The Cow Chronicles

Reader Contribution by Shirley "rodeo" Landis Vanscoyk
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It’s one o’clock on a Thursday afternoon, and I am in my office, three towns from home. I am paged – it is Rippergurl in a high state. She says, “Rodeo, whose cows are these?”

Since I can’t see through the phone, I have no idea. I say, “I have no idea.” She says, “There are cows all over the road!” (Again, I can not see through the phone.) I say, “Where ARE you? And how many?” I don’t know why it’s important to know how many, but it is. I mean, how do I gauge the urgency I will bring to this conversation if I don’t know if there are dozens, hundreds or several cows on the road in front of her? The “where” is very important – is she downtown? In which case – the officials will be doing something about it. Or is she in front of my house? Which means that it is somehow my fault that there are a hundred cows loose in West Cornmeal township?

The worst is confirmed. She is only 1/4 mile from my house. She can’t count the number of cows. They are “all over.” They are “all sizes, shapes and colors.” They are “milling around.”

I say, “I bet they belong to that guy – the one who bought Mr. Esh’s farm – I think he’s a heart surgeon from Philly? The one who will not let my boarders ride through his place?” (I am in danger of going off on a tangent and she knows it) Reacting to the unspoken warning in the long, deep sigh she has just let out, I say, “Just drive up there, tell his farm manager there are cows. It will be okay.” Apparently, she is out of gas and in a hurry. So I say, “Okay, look. I will call the police. They will know what to do, help us find the owners. You go do what you have to do, and I will take care of it.”

Having said this, I hang up the phone from my new vantage point on the office floor where I now am sporting hemp woven textured letters that say WELCOME – because I have completed a Kafka-esque transformation into a doormat.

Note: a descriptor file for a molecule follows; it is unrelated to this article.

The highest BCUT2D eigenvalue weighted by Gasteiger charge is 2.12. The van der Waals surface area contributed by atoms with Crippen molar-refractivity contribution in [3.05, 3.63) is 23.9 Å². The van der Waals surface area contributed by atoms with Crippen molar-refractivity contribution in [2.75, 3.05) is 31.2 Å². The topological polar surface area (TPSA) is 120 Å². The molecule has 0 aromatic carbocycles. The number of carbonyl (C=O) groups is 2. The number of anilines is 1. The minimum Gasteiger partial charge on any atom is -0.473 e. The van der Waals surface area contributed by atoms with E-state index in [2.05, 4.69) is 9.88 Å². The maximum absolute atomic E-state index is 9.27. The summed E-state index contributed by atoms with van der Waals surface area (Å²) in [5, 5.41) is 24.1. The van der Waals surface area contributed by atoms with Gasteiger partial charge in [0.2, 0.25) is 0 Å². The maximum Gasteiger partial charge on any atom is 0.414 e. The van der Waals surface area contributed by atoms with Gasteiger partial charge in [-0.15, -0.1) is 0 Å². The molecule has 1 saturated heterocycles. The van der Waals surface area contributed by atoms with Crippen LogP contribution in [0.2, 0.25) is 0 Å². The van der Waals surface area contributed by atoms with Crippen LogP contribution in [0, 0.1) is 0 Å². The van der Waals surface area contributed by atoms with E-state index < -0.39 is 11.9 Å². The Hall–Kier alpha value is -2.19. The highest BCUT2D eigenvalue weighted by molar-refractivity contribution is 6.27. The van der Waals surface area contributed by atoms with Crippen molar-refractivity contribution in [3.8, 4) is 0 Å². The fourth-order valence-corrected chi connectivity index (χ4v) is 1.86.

Since I am three towns away from the milling horde of cows, I call the state police. Now, since we are so rural, our town is served by state police who are housed in a barracks twenty miles distant. This barracks is NOT surrounded by a high fence made of lodge pole pines, but it might as well be. I am all business.

“Hello, my name is Shirley. I live in West Cornmeal Township off of Rt. 82. Apparently there are loose cows on the road.”

Voice of Young Trooper: “Are these cows on the road, Ma’am?”

Voice of Rodeo: “Um, yes. I am calling to report loose cows on the road – on Route 82.”

Voice Of Young Trooper: “We responded to a call earlier today and the cows were not on the road.”

Voice of Rodeo: “Well, they are on the road. And if they are not on the road right now, they will be. I actually need your help to find out who they belong to.”

Voice of Young Trooper: “So you are saying these cows are not on the road now.”

Heavy sighs and resignation in the Voice of Rodeo: “Can you help me find out who owns these cows?”

Voice of Young Trooper: “We will not assist you unless the cows are on the road. I can not help you.”

Voice of Rodeo: “Can you tell me who to call?”

Voice of Young Trooper: “No. Now is there another matter I can assist you with?”

The phone line goes dead – I think I hung up.

(I am typing this from an air mattress on the floor of my living room, in front of the 42-inch TV, watching Tommy Lee goes to College with Rippergurl while we eat Chunky Monkee Ice cream, washed down with Mike’s Hard Lemonade.)

I call Rippergurl back and tell her to call My Dear Son, whose business is right where the hundreds of cows are milling around. We decide the best thing is to have him go out and look at the cows (he might be able to count them) and report back to me – because he is not a hysteric like Rippergurl – and busy like her too, because she is at her sisters, out of gas and a bunch of other hooey reasons why she can’t deal with this situation. (Turns out she was just tired.) The plan is that she will call her husband my son (when it’s convenient and she’s caught her breath from the hideously stressful two mile country drive over to her sister’s house in her freaking Mercedes), and I will make some calls to neighbors to figure out whose cows they were.